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FD-SOI slowly finds its way to China

Posted: 21 Sep 2015     Print Version  Bookmark and Share

Keywords:Globalfoundries  FD-SOI  IoT  FinFET  foundry 

While the fully depleted silicon on insulator (FD-SOI) technology is something new in China, it became clear during recent the Shanghai FD-SOI Forum that the semiconductor industry in Asia is warming up to the idea.

Participants spent little time arguing over the technical merits of FD-SOI in ultra-low power products. As Sanjay Jha said, CEO of Globalfoundries, "Nobody is challenging us on the technical validity of FD-SOI."

Instead, they posed pointed questions on three issues: 1) Who will deliver a family of IP tailored for FD-SOI? 2) What will the 'entry cost' be for designing chips on FD-SOI? 3) Do FD-SOI promoters have a technology roadmap beyond 22nm node?

Akira Takata, Megachips CEO in Japan, said, "We see FD-SOI as a strong candidate for IoT devices. We get FD-SOI's cost advantage on the gate level." But he asked, "What would be the real entry cost for us to move into FD-SOI after paying for IP and mask cost?"

Moore's Law

(Source: Handel Jones, IBS Inc.)

Takata worries that by switching foundries, Megachips, Japan's leading fabless chip company, might lose the "flexibility" advantage it currently enjoys with a foundry partner, in terms of production allocation, design support services and others.

During an industry panel entitled "Designing for FD-SOI" at the Forum, Shaojun Wei, professor of Tsinghua University and president of the China Semiconductor Industry Association (CSIA), doggedly pursued the question of "FD-SOI's technology roadmap beyond 22nm."

Wei said, "Every Chinese fabless wants to know FD-SOI's roadmap." At a time when the FinFET camp, TSMC and Intel included, have laid out plans for both 10nm and 7nm, it's not good enough for Globalfoundries to say they can't disclose future plans because they don't want to jeopardise their budding business on the 22nm FD-SOI platform. "You need to be prepared to answer that question straight," stressed Wei.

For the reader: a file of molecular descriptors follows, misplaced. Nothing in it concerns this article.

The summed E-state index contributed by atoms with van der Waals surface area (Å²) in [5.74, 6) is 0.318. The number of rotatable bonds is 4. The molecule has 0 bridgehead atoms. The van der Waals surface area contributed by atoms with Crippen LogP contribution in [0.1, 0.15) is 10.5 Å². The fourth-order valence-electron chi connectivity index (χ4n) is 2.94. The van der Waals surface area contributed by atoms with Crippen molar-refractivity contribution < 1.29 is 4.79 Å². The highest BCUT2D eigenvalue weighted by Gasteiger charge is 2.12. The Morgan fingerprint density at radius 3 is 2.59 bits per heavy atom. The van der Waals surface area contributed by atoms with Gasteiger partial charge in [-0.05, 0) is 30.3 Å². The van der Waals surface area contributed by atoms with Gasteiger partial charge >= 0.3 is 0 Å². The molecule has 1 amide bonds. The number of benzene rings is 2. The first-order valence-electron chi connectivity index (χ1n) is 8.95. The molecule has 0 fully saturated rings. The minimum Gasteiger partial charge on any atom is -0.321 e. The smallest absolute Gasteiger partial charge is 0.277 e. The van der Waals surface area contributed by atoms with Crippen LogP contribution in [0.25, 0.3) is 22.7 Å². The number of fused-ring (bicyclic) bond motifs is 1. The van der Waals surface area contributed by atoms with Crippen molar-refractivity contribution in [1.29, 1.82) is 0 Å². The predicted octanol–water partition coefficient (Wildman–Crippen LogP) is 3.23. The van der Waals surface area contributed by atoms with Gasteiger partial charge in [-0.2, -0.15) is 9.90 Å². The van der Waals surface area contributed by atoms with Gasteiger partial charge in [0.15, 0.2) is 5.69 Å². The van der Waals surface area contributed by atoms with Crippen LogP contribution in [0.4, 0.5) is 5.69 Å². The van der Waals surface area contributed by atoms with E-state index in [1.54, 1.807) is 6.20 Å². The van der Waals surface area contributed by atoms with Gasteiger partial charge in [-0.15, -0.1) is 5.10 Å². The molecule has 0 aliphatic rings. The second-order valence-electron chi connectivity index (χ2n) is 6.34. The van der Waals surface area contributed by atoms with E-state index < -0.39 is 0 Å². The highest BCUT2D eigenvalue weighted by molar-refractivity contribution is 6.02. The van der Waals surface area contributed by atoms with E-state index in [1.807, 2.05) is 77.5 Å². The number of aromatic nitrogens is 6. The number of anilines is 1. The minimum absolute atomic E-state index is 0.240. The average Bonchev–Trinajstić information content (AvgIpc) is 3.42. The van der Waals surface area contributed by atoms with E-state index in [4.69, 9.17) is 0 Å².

Other unknowns include which fabless chip vendor is going to be the big success story who leveraged FD-SOI.

Wayne Dai, CEO of Verisilicon, disclosed during the panel that his company has been engaged with three Chinese fabless companies on FD-SOI-based chip designs. "One Chinese company is working on a mainstream smartphone apps processor. Another is designing a chip for wearable devices," Dai said.

Versilicon, however, is an outlier. Most risk-averse Asian companies appear to be seeking more assurances, if not guaranteed success, from foundries, IP suppliers and design service companies before committing to FD-SOI.

Panel: Designing for FD-SOI

Panel: Designing for FD-SOI from left to right: Junko Yoshida, EE Times; Wayne Dai, Verisilicon CEO; John Kibarian, CEO, PDF Solutions; Francois Martin, senior director at STMicroelectronics; Subramani Kengeri, VP at Globalfoundries; Shaojun Wei, president of CSIA; and Dingzhong Xiao, chief engineer at FiberHome Microelectronics

Followings are three FD-SOI questions most frequently asked at the forum this week, and a list of eight key FD-SOI stakeholders who answered or who are in the best position to answer.

3 Most Frequently Asked Questions at the Forum

1. IP ecosystem

Clearly, IP is one of the biggest concerns among fabless companies currently looking into FD-SOI. They want to be sure they can get not just a few IP but a whole family of IP.

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